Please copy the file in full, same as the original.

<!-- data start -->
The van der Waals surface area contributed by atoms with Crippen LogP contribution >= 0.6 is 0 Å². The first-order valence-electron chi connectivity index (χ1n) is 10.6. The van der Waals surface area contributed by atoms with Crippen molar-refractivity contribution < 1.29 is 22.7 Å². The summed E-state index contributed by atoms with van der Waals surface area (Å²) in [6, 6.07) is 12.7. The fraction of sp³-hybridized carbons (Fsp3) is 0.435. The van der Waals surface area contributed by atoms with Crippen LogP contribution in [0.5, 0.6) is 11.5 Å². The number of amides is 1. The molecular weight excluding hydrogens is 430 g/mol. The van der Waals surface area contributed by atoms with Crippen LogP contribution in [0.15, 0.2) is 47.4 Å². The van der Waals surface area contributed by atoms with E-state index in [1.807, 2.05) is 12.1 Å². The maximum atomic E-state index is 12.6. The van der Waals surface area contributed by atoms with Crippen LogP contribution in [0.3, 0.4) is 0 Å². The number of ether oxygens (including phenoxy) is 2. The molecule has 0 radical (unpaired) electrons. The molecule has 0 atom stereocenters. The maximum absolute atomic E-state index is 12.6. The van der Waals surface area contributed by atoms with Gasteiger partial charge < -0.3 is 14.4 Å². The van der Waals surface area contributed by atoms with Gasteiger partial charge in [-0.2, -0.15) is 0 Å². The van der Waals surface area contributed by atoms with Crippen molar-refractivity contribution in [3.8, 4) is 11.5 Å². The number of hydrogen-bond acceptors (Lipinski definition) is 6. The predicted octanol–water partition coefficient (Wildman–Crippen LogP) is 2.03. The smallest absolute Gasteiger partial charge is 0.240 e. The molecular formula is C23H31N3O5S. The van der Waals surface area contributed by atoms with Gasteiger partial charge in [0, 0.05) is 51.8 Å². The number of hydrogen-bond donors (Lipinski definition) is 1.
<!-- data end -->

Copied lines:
The van der Waals surface area contributed by atoms with Crippen LogP contribution >= 0.6 is 0 Å². The first-order valence-electron chi connectivity index (χ1n) is 10.6. The van der Waals surface area contributed by atoms with Crippen molar-refractivity contribution < 1.29 is 22.7 Å². The summed E-state index contributed by atoms with van der Waals surface area (Å²) in [6, 6.07) is 12.7. The fraction of sp³-hybridized carbons (Fsp3) is 0.435. The van der Waals surface area contributed by atoms with Crippen LogP contribution in [0.5, 0.6) is 11.5 Å². The number of amides is 1. The molecular weight excluding hydrogens is 430 g/mol. The van der Waals surface area contributed by atoms with Crippen LogP contribution in [0.15, 0.2) is 47.4 Å². The van der Waals surface area contributed by atoms with E-state index in [1.807, 2.05) is 12.1 Å². The maximum atomic E-state index is 12.6. The van der Waals surface area contributed by atoms with Crippen LogP contribution in [0.3, 0.4) is 0 Å². The number of ether oxygens (including phenoxy) is 2. The molecule has 0 radical (unpaired) electrons. The molecule has 0 atom stereocenters. The maximum absolute atomic E-state index is 12.6. The van der Waals surface area contributed by atoms with Gasteiger partial charge < -0.3 is 14.4 Å². The van der Waals surface area contributed by atoms with Gasteiger partial charge in [-0.2, -0.15) is 0 Å². The van der Waals surface area contributed by atoms with Crippen molar-refractivity contribution in [3.8, 4) is 11.5 Å². The number of hydrogen-bond acceptors (Lipinski definition) is 6. The predicted octanol–water partition coefficient (Wildman–Crippen LogP) is 2.03. The smallest absolute Gasteiger partial charge is 0.240 e. The molecular formula is C23H31N3O5S. The van der Waals surface area contributed by atoms with Gasteiger partial charge in [0, 0.05) is 51.8 Å². The number of hydrogen-bond donors (Lipinski definition) is 1.